The problem is the code breaks down. I set up a loop to reduce the time steps if it reaches a critical threshold and set it up to continue through the desired depths (1m to 300m). Initially, I think it failed with the time steps while I was at Dragon Con. I won’t get into the details. It runs now, but something is happening once it moves to the next depth where it calculates the initial thermal gradient then repeats over and over without end. Rather than get this to work, I have just resigned to manually moving it to the next depth each time. I keep fixing it, resetting all 7 models, then one inevitably reaches the problem first because the lower depths and concentrations go faster. At some point, I just have to say, it is doing what I want well enough, I can’t keep resetting the entire process, even if it isn’t 100% streamlined.

I did that between the 3rd and the 9th I think, but I probably should have accomplished more in that period. The 9th or 10th I moved onto fitting the data to the fits defined by Buffo et al. in his 2019 paper. After a little guidance from Chase Chivers in our last meeting before we left, I was able to use the fittype feature in MATLAB to set it up to find the right constants for the equations used to fit. I’d fit lines to data, but never before had I known how to make unique function like this, where I need multiple constants. To be clear, I did this with old data that I am now redoing. The point is, I have the code ready for when the data is processed. The 13th I had a TA meeting, and the intermediate days I was dealing with a variety of paperwork for things from when I was away. In retrospect, I don’t like not seeing anything substantial those couple days.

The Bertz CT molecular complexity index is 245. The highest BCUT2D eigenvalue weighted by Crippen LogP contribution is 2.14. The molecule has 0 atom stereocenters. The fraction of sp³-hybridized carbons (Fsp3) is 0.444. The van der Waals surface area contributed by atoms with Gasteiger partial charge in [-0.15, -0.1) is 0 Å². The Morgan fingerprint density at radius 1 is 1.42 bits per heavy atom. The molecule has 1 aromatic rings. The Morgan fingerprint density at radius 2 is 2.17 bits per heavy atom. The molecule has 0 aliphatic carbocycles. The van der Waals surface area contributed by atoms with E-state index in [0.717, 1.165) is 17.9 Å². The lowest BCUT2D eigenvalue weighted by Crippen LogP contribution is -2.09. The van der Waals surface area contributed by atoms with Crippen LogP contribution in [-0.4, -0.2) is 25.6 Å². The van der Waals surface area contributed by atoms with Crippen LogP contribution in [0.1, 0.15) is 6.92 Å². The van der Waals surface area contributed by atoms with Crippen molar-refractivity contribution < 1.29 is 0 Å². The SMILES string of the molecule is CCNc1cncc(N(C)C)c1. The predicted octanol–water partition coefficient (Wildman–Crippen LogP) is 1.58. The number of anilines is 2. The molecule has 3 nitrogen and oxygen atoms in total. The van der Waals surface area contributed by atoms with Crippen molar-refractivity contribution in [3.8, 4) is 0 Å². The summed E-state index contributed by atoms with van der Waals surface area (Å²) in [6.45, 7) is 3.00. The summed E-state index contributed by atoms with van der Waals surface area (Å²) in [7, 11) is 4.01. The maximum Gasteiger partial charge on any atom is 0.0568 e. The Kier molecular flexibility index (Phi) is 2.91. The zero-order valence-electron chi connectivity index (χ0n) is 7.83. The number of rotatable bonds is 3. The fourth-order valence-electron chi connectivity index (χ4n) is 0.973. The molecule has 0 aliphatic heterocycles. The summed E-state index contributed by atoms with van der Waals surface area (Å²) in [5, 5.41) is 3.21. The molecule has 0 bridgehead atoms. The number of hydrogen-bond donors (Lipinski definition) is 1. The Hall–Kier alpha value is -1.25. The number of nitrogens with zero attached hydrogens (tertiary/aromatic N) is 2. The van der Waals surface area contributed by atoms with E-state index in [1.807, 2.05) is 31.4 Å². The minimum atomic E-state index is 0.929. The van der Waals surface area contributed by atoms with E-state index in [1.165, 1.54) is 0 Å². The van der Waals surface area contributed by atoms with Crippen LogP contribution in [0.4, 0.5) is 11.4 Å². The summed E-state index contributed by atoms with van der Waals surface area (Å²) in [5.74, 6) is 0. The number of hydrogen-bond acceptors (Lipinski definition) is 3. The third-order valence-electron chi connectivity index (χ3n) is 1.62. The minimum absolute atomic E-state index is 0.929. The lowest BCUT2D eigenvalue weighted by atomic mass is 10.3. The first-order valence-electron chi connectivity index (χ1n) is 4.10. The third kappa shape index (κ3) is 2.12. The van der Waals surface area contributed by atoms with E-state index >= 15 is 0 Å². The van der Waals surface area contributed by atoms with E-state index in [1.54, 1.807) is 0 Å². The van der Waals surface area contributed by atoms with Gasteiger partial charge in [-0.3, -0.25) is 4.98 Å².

Monday the 16th I spent time preparing for lab this week which I am one of the lead TAs responsible for presenting the information and grading the labs. Yesterday, the 17th I TAed a lab section, and spent a while on the phone with CRS. I also spent the last couple days researching Richard Secco and other professors for my committee. I need to stop by his office as I finally got a response from him via email. I contacted Dr. Molnar about the same thing. She was open to it but questions whether she had the right skills for my project. I haven’t responded yet because I don’t know how. This entire process is a lot to handle. I don’t know if I should just say, no I think you would work well or if I ought to dig through the variety of professors in Earth Sci and on campus. This becomes a question of my project as a whole. How much will be composed by this project? Will it grow; there are ways. In which case should be talking to chemists? If so, is that really the road I should be going down? I wish I had more to show, but I suppose this isn’t such a bad thing to be thinking about. My comps is a matter of months away.